GREENSBORO, N.C. — Your credit score is everything. It can be a factor in getting an apartment, a job, whether you can get a loan for a car and what interest rate you’ll be charged.
The problem is that there are many myths out there about how to increase your score. 2 Wants to Know the facts, so let's set a few things straight.
Recently, someone said this to me:
To build credit and increase your score, you should pay off the majority of your balance but keep $1 on there from month to month.
Is that a myth or a fact?
“It's a quite common myth. Your credit card balance is what you owe. Owing nothing is better than owing something, even if it is only a dollar,” said Nathan Grants of Moneytips.com.
Don't leave a small balance thinking you're doing yourself any favors. What matters is how much credit you have and how close you are to the end of it. It's called credit utilization.
This is standard, no matter what amount of credit you have, it could be a threshold of $500 in available credit or $10,0000. The rule of thumb is you don't want to use more than 30% of the total credit available. It shows you're not maxed out.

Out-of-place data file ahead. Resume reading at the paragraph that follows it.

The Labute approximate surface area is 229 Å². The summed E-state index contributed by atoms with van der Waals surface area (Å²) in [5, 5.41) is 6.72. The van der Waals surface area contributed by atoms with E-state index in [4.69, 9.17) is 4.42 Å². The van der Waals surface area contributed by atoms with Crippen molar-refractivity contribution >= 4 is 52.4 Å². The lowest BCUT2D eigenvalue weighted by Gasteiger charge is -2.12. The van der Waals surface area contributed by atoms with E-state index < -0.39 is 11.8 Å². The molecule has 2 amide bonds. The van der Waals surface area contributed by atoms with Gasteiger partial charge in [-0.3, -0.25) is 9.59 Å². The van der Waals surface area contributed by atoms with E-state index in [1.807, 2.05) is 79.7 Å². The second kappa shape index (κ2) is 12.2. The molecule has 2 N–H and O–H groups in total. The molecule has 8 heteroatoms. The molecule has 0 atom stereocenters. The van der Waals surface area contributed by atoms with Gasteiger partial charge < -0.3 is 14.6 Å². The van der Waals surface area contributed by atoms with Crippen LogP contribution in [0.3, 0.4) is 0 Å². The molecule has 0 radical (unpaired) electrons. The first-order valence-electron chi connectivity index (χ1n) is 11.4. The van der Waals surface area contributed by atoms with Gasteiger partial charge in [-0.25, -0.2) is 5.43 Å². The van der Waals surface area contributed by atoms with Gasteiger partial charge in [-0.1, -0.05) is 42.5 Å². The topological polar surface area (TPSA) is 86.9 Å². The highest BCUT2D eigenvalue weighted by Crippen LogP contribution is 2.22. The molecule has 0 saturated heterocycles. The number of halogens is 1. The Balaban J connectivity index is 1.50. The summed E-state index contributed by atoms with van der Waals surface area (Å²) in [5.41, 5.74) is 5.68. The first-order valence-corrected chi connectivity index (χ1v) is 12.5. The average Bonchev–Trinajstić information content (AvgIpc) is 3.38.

In a perfect world, you would have all your credit to use because you're paying off your bill in full and on time every month.
“Those payments, on time, in full if possible, those are the things that are reported that will do good for your credit score. A single late payment can remain on your credit report for up to seven years, so the last thing you want to have is a late payment,” said Grant.
To build your credit and increase your score pay your bill on time, every time. If you can pay it in full. Paying the minimum balance on time shows you’re consistent, but it doesn't help your credit utilization and gives money to the credit card company.